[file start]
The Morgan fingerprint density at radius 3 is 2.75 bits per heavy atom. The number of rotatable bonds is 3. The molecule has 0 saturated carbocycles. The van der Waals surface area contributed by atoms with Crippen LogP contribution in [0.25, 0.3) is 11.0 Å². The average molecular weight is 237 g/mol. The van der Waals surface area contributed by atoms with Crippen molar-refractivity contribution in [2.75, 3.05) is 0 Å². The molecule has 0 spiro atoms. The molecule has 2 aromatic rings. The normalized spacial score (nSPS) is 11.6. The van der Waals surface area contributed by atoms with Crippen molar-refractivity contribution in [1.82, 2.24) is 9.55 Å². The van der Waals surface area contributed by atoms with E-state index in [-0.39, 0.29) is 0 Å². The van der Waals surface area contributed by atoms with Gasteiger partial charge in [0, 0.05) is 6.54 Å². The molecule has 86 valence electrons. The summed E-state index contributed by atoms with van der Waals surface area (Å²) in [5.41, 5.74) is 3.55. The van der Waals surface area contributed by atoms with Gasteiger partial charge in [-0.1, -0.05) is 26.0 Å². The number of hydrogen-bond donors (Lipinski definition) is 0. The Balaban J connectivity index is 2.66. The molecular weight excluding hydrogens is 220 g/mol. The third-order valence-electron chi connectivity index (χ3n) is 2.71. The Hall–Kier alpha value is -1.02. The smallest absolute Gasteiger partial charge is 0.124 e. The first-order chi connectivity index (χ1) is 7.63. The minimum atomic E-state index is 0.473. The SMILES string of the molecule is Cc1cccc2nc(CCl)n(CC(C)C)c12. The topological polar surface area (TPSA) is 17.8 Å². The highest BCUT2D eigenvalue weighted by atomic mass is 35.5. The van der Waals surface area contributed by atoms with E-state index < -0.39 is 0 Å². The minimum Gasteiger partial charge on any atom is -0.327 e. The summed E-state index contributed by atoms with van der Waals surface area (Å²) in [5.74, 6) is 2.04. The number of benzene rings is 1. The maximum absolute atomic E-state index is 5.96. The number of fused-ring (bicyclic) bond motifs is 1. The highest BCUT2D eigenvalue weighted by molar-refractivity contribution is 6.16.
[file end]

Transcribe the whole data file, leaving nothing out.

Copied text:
The Morgan fingerprint density at radius 3 is 2.75 bits per heavy atom. The number of rotatable bonds is 3. The molecule has 0 saturated carbocycles. The van der Waals surface area contributed by atoms with Crippen LogP contribution in [0.25, 0.3) is 11.0 Å². The average molecular weight is 237 g/mol. The van der Waals surface area contributed by atoms with Crippen molar-refractivity contribution in [2.75, 3.05) is 0 Å². The molecule has 0 spiro atoms. The molecule has 2 aromatic rings. The normalized spacial score (nSPS) is 11.6. The van der Waals surface area contributed by atoms with Crippen molar-refractivity contribution in [1.82, 2.24) is 9.55 Å². The van der Waals surface area contributed by atoms with E-state index in [-0.39, 0.29) is 0 Å². The van der Waals surface area contributed by atoms with Gasteiger partial charge in [0, 0.05) is 6.54 Å². The molecule has 86 valence electrons. The summed E-state index contributed by atoms with van der Waals surface area (Å²) in [5.41, 5.74) is 3.55. The van der Waals surface area contributed by atoms with Gasteiger partial charge in [-0.1, -0.05) is 26.0 Å². The number of hydrogen-bond donors (Lipinski definition) is 0. The Balaban J connectivity index is 2.66. The molecular weight excluding hydrogens is 220 g/mol. The third-order valence-electron chi connectivity index (χ3n) is 2.71. The Hall–Kier alpha value is -1.02. The smallest absolute Gasteiger partial charge is 0.124 e. The first-order chi connectivity index (χ1) is 7.63. The minimum atomic E-state index is 0.473. The SMILES string of the molecule is Cc1cccc2nc(CCl)n(CC(C)C)c12. The topological polar surface area (TPSA) is 17.8 Å². The highest BCUT2D eigenvalue weighted by atomic mass is 35.5. The van der Waals surface area contributed by atoms with E-state index < -0.39 is 0 Å². The minimum Gasteiger partial charge on any atom is -0.327 e. The summed E-state index contributed by atoms with van der Waals surface area (Å²) in [5.74, 6) is 2.04. The number of benzene rings is 1. The maximum absolute atomic E-state index is 5.96. The number of fused-ring (bicyclic) bond motifs is 1. The highest BCUT2D eigenvalue weighted by molar-refractivity contribution is 6.16.